According to the FDA, you should not consume more than 2,300mg of salt per day, meaning you would need to consume 460 cups of coffee just to meet your daily limit.

This isn’t a factor of coffee that you will ever need to worry about, even with a sodium sensitivity.

Potassium

Potassium is a mineral that everybody needs, and some need it more than others.

You get about 116mg from an eight-ounce cup of coffee, which meets about 3% of your daily criteria.

This isn’t the main source, but two or three cups of coffee a day could at least jump-start your potassium intake.

If you eat low potassium foods, this could help fortify the amount you’re consuming to bridge the gap.

Magnesium

Word Magnesium

Coffee contains about 1% of your daily intake of magnesium, meaning it’s not a critical source of this mineral.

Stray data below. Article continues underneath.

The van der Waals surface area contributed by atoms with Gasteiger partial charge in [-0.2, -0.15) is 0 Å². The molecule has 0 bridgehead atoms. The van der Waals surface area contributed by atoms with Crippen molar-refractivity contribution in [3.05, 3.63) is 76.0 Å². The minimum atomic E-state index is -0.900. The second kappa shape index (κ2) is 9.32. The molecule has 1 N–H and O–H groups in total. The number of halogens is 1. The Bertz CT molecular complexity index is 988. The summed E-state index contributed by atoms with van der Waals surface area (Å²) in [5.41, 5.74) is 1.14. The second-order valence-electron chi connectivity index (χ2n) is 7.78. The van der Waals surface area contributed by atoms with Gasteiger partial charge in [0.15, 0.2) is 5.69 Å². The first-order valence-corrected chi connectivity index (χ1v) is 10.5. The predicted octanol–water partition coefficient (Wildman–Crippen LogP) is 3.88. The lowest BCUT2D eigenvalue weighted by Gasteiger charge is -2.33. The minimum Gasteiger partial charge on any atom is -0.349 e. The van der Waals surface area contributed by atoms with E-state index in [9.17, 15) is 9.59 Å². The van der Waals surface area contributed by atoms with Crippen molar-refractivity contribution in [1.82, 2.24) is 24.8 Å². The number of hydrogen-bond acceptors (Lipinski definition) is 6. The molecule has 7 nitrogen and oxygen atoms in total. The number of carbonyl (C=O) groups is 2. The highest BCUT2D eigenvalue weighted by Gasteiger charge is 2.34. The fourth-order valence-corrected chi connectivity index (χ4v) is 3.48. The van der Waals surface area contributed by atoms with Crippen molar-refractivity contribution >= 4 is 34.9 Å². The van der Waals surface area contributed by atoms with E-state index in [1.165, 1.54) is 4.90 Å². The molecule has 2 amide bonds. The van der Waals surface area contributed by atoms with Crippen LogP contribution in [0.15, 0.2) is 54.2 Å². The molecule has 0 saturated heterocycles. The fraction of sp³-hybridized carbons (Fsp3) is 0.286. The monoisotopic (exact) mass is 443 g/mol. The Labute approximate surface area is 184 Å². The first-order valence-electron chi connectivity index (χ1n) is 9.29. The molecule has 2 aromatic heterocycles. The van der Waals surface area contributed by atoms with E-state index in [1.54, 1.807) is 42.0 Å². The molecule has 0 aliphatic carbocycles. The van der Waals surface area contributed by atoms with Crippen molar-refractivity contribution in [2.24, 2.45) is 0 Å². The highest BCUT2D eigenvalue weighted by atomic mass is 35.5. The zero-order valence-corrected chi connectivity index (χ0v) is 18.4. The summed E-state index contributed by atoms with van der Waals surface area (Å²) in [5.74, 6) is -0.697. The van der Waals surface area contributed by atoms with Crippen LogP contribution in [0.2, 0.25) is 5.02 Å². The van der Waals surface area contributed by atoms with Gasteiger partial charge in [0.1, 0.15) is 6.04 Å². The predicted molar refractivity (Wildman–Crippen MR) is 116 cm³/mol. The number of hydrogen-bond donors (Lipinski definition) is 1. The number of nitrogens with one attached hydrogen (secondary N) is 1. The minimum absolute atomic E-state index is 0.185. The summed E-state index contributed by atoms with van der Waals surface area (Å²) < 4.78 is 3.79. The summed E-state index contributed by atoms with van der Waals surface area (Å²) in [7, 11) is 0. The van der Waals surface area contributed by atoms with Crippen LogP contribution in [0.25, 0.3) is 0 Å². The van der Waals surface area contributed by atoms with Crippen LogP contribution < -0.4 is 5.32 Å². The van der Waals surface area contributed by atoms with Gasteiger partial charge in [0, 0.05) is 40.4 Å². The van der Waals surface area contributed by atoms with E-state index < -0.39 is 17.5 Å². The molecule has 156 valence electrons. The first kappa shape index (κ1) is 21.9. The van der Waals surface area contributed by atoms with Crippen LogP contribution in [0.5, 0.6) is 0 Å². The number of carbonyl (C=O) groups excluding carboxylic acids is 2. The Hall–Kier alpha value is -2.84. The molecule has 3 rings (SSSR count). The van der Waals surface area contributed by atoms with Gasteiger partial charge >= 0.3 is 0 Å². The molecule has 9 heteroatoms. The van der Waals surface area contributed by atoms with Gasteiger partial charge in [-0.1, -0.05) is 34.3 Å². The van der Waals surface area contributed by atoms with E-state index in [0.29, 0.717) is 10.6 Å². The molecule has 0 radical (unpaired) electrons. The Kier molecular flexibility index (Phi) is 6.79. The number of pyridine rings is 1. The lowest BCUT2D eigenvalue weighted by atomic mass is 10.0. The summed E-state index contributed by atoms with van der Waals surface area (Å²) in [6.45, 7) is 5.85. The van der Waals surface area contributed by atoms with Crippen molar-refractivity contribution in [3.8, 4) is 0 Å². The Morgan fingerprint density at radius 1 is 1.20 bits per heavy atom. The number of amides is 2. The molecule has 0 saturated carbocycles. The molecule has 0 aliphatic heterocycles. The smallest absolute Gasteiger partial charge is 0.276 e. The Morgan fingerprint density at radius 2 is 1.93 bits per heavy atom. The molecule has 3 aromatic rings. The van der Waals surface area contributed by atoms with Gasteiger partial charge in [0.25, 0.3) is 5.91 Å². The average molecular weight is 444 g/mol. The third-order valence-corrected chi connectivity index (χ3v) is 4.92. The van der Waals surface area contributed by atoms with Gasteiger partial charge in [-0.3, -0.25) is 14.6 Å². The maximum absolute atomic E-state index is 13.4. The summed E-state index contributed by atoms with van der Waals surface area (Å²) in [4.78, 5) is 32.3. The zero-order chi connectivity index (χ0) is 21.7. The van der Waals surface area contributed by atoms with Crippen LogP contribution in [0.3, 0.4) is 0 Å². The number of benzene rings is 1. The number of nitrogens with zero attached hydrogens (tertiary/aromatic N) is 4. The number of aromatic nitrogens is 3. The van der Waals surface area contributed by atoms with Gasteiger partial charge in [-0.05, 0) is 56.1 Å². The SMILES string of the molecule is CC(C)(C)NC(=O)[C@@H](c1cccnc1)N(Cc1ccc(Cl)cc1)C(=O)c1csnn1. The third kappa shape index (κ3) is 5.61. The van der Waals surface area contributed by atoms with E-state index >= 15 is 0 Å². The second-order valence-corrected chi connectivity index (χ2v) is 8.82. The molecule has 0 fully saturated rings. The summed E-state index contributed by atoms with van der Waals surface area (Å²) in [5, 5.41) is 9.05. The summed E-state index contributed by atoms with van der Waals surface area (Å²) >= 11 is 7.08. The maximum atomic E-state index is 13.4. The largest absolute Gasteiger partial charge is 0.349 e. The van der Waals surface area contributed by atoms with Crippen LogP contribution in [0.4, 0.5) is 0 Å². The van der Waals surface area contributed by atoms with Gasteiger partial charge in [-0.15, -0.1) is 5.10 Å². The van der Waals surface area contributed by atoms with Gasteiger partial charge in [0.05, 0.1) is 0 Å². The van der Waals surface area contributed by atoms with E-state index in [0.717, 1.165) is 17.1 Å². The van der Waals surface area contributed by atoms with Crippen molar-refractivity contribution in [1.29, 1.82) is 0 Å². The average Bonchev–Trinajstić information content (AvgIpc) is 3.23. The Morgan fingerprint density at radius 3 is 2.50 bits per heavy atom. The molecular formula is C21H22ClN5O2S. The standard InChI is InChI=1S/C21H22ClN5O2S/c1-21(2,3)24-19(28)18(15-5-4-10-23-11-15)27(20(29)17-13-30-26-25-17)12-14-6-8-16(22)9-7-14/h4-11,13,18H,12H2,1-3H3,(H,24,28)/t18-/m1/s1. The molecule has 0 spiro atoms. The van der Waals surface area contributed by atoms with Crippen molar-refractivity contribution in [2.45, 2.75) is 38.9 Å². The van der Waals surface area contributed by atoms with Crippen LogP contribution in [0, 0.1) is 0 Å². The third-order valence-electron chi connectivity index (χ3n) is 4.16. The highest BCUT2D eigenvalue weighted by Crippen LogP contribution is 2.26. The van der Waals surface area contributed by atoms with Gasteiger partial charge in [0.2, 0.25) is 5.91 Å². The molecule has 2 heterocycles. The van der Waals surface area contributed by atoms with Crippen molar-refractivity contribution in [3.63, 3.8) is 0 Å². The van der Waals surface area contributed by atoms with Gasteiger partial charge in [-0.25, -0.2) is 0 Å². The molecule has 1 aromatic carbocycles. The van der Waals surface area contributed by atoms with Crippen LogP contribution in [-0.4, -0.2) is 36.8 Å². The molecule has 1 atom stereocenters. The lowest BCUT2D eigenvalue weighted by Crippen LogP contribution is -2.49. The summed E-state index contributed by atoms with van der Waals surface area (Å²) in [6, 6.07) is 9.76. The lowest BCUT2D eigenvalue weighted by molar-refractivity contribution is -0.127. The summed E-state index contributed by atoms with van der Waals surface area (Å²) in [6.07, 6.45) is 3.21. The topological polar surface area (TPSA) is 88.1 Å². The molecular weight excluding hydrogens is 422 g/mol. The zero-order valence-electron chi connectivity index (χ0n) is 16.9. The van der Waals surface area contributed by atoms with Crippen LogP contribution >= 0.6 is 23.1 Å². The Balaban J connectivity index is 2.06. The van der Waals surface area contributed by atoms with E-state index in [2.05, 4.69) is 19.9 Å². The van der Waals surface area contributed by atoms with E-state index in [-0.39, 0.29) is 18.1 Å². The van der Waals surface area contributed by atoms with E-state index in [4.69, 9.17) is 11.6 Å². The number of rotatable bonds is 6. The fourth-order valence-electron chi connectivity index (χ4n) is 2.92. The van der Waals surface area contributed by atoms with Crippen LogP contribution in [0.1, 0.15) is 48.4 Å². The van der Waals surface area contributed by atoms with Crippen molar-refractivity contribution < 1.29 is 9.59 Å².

This varies from coffee blend to coffee blend, but since you need about 320mg of magnesium per day, it’s safe to assume you’re not going to get it from coffee.

Magnesium aids your heart health, which is why coffee is considered a healthy drink option.

Pantothenic Acid (Vitamin B5)

B5, also known as pantothenic acid, is water-soluble just like caffeine. This critical vitamin assists your body in the breakdown of protein, carbohydrates, and fats.

It is essential for stomach acid and liver function.

In your morning cup of coffee, you actually get 5% of your recommended daily amount of B5, meaning if you’re a four-cups-a-day kind of person, you’re actually getting a decent amount of B5 just from drinks alone.

Niacin (Vitamin B3)

Niacin On Table

There isn’t a super high amount in this one though.

You get 2% of your daily recommended intake of B3 from coffee, meaning that even if you drink a lot of coffee, it’s not going to make a major impact on your health.

B3 helps to fight symptoms of arthritis, while also aiding the function of your brain, and lowering cholesterol all in one fell swoop. It’s a ridiculously essential part of your daily diet.

Riboflavin (Vitamin B2)

Much like vitamin B5, riboflavin helps to break down fats, proteins, and carbohydrates in your body.